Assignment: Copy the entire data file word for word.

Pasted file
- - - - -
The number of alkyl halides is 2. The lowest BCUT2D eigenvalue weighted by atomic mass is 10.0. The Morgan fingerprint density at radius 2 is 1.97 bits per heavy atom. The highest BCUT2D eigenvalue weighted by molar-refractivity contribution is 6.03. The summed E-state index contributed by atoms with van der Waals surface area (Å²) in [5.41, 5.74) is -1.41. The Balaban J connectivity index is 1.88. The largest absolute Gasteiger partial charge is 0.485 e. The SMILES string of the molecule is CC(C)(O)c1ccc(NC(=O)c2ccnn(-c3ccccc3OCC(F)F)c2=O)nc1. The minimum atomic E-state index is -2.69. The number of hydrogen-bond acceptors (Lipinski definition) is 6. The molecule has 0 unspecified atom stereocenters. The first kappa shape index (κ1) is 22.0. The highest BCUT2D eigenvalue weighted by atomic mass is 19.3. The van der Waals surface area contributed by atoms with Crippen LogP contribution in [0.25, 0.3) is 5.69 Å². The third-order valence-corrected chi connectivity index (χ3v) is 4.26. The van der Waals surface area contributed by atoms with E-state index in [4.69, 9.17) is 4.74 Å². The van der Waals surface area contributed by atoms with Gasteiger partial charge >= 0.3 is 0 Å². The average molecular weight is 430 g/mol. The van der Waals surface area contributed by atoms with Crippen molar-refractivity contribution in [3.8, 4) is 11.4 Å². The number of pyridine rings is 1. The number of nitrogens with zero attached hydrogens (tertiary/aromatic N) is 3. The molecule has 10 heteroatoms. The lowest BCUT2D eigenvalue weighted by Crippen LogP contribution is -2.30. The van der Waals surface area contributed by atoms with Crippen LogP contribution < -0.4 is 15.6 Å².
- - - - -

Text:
The number of alkyl halides is 2. The lowest BCUT2D eigenvalue weighted by atomic mass is 10.0. The Morgan fingerprint density at radius 2 is 1.97 bits per heavy atom. The highest BCUT2D eigenvalue weighted by molar-refractivity contribution is 6.03. The summed E-state index contributed by atoms with van der Waals surface area (Å²) in [5.41, 5.74) is -1.41. The Balaban J connectivity index is 1.88. The largest absolute Gasteiger partial charge is 0.485 e. The SMILES string of the molecule is CC(C)(O)c1ccc(NC(=O)c2ccnn(-c3ccccc3OCC(F)F)c2=O)nc1. The minimum atomic E-state index is -2.69. The number of hydrogen-bond acceptors (Lipinski definition) is 6. The molecule has 0 unspecified atom stereocenters. The first kappa shape index (κ1) is 22.0. The highest BCUT2D eigenvalue weighted by atomic mass is 19.3. The van der Waals surface area contributed by atoms with Crippen LogP contribution in [0.25, 0.3) is 5.69 Å². The third-order valence-corrected chi connectivity index (χ3v) is 4.26. The van der Waals surface area contributed by atoms with E-state index in [4.69, 9.17) is 4.74 Å². The van der Waals surface area contributed by atoms with Gasteiger partial charge >= 0.3 is 0 Å². The average molecular weight is 430 g/mol. The van der Waals surface area contributed by atoms with Crippen molar-refractivity contribution in [3.8, 4) is 11.4 Å². The number of pyridine rings is 1. The number of nitrogens with zero attached hydrogens (tertiary/aromatic N) is 3. The molecule has 10 heteroatoms. The lowest BCUT2D eigenvalue weighted by Crippen LogP contribution is -2.30. The van der Waals surface area contributed by atoms with Crippen LogP contribution < -0.4 is 15.6 Å².